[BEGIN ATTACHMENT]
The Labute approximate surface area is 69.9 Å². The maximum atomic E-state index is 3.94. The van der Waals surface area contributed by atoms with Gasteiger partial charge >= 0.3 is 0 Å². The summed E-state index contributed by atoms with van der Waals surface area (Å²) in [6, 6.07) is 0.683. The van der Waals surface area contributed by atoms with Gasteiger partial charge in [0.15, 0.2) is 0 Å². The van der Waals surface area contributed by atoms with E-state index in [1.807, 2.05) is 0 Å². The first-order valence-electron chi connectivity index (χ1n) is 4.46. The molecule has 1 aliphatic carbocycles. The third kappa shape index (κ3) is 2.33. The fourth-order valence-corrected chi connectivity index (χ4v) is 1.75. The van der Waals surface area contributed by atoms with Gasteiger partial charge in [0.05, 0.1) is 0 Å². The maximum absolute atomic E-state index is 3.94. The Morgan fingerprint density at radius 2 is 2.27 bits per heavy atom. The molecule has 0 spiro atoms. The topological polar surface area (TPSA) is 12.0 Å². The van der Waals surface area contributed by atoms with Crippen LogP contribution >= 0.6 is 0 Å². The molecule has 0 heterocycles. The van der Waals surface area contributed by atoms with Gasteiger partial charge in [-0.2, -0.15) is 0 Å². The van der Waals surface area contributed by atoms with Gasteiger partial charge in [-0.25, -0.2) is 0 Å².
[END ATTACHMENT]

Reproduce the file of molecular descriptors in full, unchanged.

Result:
The Labute approximate surface area is 69.9 Å². The maximum atomic E-state index is 3.94. The van der Waals surface area contributed by atoms with Gasteiger partial charge >= 0.3 is 0 Å². The summed E-state index contributed by atoms with van der Waals surface area (Å²) in [6, 6.07) is 0.683. The van der Waals surface area contributed by atoms with Gasteiger partial charge in [0.15, 0.2) is 0 Å². The van der Waals surface area contributed by atoms with E-state index in [1.807, 2.05) is 0 Å². The first-order valence-electron chi connectivity index (χ1n) is 4.46. The molecule has 1 aliphatic carbocycles. The third kappa shape index (κ3) is 2.33. The fourth-order valence-corrected chi connectivity index (χ4v) is 1.75. The van der Waals surface area contributed by atoms with Gasteiger partial charge in [0.05, 0.1) is 0 Å². The maximum absolute atomic E-state index is 3.94. The Morgan fingerprint density at radius 2 is 2.27 bits per heavy atom. The molecule has 0 spiro atoms. The topological polar surface area (TPSA) is 12.0 Å². The van der Waals surface area contributed by atoms with Crippen LogP contribution >= 0.6 is 0 Å². The molecule has 0 heterocycles. The van der Waals surface area contributed by atoms with Gasteiger partial charge in [-0.2, -0.15) is 0 Å². The van der Waals surface area contributed by atoms with Gasteiger partial charge in [-0.25, -0.2) is 0 Å².